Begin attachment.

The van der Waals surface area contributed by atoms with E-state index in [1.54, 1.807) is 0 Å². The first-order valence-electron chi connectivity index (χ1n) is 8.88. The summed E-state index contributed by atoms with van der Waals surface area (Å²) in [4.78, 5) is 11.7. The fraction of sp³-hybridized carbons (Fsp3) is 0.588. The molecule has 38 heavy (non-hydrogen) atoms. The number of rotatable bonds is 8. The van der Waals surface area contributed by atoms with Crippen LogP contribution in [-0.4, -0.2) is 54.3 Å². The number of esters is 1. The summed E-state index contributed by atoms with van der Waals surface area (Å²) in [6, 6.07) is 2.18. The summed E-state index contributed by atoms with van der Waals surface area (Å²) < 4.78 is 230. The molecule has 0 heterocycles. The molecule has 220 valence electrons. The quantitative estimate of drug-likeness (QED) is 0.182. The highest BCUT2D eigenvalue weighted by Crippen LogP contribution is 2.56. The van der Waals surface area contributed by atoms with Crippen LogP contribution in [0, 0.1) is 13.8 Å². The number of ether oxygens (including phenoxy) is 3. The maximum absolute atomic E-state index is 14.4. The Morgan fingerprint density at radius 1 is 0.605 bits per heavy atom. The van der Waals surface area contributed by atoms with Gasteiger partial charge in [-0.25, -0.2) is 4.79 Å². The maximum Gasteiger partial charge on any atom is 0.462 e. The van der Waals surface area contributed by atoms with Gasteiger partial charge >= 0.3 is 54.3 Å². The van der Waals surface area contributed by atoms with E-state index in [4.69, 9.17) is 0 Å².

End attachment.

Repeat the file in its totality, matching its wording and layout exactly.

The van der Waals surface area contributed by atoms with E-state index in [1.54, 1.807) is 0 Å². The first-order valence-electron chi connectivity index (χ1n) is 8.88. The summed E-state index contributed by atoms with van der Waals surface area (Å²) in [4.78, 5) is 11.7. The fraction of sp³-hybridized carbons (Fsp3) is 0.588. The molecule has 38 heavy (non-hydrogen) atoms. The number of rotatable bonds is 8. The van der Waals surface area contributed by atoms with Crippen LogP contribution in [-0.4, -0.2) is 54.3 Å². The number of esters is 1. The summed E-state index contributed by atoms with van der Waals surface area (Å²) in [6, 6.07) is 2.18. The summed E-state index contributed by atoms with van der Waals surface area (Å²) < 4.78 is 230. The molecule has 0 heterocycles. The molecule has 220 valence electrons. The quantitative estimate of drug-likeness (QED) is 0.182. The highest BCUT2D eigenvalue weighted by Crippen LogP contribution is 2.56. The van der Waals surface area contributed by atoms with Crippen LogP contribution in [0, 0.1) is 13.8 Å². The number of ether oxygens (including phenoxy) is 3. The maximum absolute atomic E-state index is 14.4. The Morgan fingerprint density at radius 1 is 0.605 bits per heavy atom. The van der Waals surface area contributed by atoms with Gasteiger partial charge in [-0.25, -0.2) is 4.79 Å². The maximum Gasteiger partial charge on any atom is 0.462 e. The van der Waals surface area contributed by atoms with Gasteiger partial charge >= 0.3 is 54.3 Å². The van der Waals surface area contributed by atoms with E-state index in [4.69, 9.17) is 0 Å².